Whether to build your own CSS or adopt a UI library is no easy decision. For portfolio sites, I highly recommend not to opt for a massive UI-component library, which would be overkill because it’s slated for advanced use cases, such as complex applications. Developing your own CSS is a great option, but it takes a lot of hard work to maintain, organize, and ensure it’s reusable. For my site, I picked Tailwind CSS, which offers not only all the utilities I needed, from CSS to class selectors, but also an innovative way in which to compose class-based styling, customize theme colors, and, most importantly, remove all unused CSS before deployment. Plus, everything is configurable. Thanks to the flexibility of Tailwind CSS and the @nuxtjs/color-mode module, implementing dark mode for my site based on my theme was a cinch. Also, I was able to keep the site’s CSS to a minimum. Making my site look beautiful has never been easier.

The great thing about Nuxt is its module ecosystem, which aims to eliminate all the hassles in web development, such as SEO handling with robots, feeds, and sitemaps, which I automated with @nuxtjs/feed, @nuxtjs/sitemap, and @nuxtjs/robots. Also, to leverage the benefits of progressive web apps (PWAs), I converted my site to a PWA with @nuxtjs/pwa.

Optimizing images is always a must-do, for which Cloudinary is the obvious choice. The implementation was straightforward with the components from Cloudinary’s Nuxt module, involving only two steps. Here’s what I did:

  1. Fetched the content through $content of the Nuxt Content module, uploading the local cover-images to Cloudinary, if necessary.
  2. Transformed and displayed the images responsively with Cloudinary components.

To smoothly and efficiently deliver a Jamstack site like mine through a CDN, I had to pick a reliable hosting provider through which to build and auto-deploy my codebase. Netlify is an excellent choice, with lots of built-in capabilities like Netlify Forms and Analytics. Vercel also impressed me with its CLI-deployment feature and comprehensive geographic coverage. Nonetheless, Vercel is slightly faster and more reliable in delivery. Hence, I chose Vercel for my site.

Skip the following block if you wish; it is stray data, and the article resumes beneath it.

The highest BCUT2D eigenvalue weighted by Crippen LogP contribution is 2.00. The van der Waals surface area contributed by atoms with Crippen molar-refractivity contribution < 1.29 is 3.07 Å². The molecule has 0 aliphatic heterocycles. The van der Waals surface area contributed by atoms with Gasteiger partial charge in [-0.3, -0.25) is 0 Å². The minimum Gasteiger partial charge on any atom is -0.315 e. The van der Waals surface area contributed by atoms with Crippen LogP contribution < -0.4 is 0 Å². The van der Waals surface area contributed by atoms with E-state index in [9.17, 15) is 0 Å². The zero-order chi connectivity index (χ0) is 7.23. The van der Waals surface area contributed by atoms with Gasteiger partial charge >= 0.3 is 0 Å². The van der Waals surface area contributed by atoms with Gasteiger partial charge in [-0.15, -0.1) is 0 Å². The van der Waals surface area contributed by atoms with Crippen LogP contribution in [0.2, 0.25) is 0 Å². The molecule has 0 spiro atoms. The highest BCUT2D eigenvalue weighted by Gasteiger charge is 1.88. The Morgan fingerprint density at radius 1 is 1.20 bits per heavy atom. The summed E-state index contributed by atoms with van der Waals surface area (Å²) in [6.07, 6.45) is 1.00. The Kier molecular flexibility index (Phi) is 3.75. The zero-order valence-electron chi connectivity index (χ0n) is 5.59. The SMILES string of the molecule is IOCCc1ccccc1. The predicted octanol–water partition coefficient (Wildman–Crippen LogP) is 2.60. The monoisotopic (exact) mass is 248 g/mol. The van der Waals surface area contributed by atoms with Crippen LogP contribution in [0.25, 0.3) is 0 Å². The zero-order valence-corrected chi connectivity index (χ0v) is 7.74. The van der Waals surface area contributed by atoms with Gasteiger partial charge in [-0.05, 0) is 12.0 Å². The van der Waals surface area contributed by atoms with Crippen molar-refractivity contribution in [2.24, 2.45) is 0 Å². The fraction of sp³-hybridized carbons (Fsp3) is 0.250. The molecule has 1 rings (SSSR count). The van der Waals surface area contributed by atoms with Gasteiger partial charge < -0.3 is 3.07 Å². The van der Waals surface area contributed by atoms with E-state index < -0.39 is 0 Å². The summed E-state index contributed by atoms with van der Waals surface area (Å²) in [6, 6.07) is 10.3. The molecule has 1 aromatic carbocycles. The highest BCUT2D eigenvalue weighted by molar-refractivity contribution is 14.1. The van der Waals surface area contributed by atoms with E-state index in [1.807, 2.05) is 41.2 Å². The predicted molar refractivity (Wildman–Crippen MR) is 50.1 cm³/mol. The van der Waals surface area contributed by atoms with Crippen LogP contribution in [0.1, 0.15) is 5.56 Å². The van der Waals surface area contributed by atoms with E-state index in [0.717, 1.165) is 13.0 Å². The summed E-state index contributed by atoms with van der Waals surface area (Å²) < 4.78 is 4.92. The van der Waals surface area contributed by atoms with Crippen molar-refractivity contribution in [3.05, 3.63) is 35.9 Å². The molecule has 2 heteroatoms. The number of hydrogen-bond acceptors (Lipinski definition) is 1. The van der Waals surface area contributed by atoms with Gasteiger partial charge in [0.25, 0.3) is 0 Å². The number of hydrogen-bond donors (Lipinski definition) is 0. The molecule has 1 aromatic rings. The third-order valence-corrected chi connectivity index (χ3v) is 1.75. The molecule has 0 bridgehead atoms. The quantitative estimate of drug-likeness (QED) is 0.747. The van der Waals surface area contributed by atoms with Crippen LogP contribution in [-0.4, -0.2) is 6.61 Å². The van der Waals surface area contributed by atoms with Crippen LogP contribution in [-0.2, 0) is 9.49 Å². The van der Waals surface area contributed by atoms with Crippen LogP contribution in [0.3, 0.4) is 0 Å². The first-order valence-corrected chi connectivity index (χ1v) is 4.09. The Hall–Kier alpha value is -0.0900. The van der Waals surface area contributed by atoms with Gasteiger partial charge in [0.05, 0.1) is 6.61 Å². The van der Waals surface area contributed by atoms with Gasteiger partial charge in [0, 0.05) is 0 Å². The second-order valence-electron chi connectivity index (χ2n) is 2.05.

Since I connected the content repository and the main codebase with a Git submodule, Vercel’s standard auto-deployment capability would not work with content updates. That’s because the main codebase repository is not aware of changes in the content repository, and vice versa. To enable communications between those two repositories, I added a Github Actions workflow and a GitHub event listener. Afterwards, pushed changes in the content repo would trigger a workflow that sends an event to the main codebase to start a rebuild, followed by a redeployment through the Vercel CLI. Finally, Github Actions triggers a tweet based on the message from the event instance. In summary, with a Git submodule, I was able to resolve the issue of lack of auto-deployment support from Vercel, automating the whole system. Vercel is exceptionally reliable, being hiccups free no matter how many times I redeploy.

Obviously, for best performance, useful tools require exemplary code. The right combination of excellent tools like Nuxt, Tailwind CSS, Cloudinary, and Vercel results in sheer magic, involving only minimal manual effort. Are you curious about how to combine them in code? Check out my open-source code.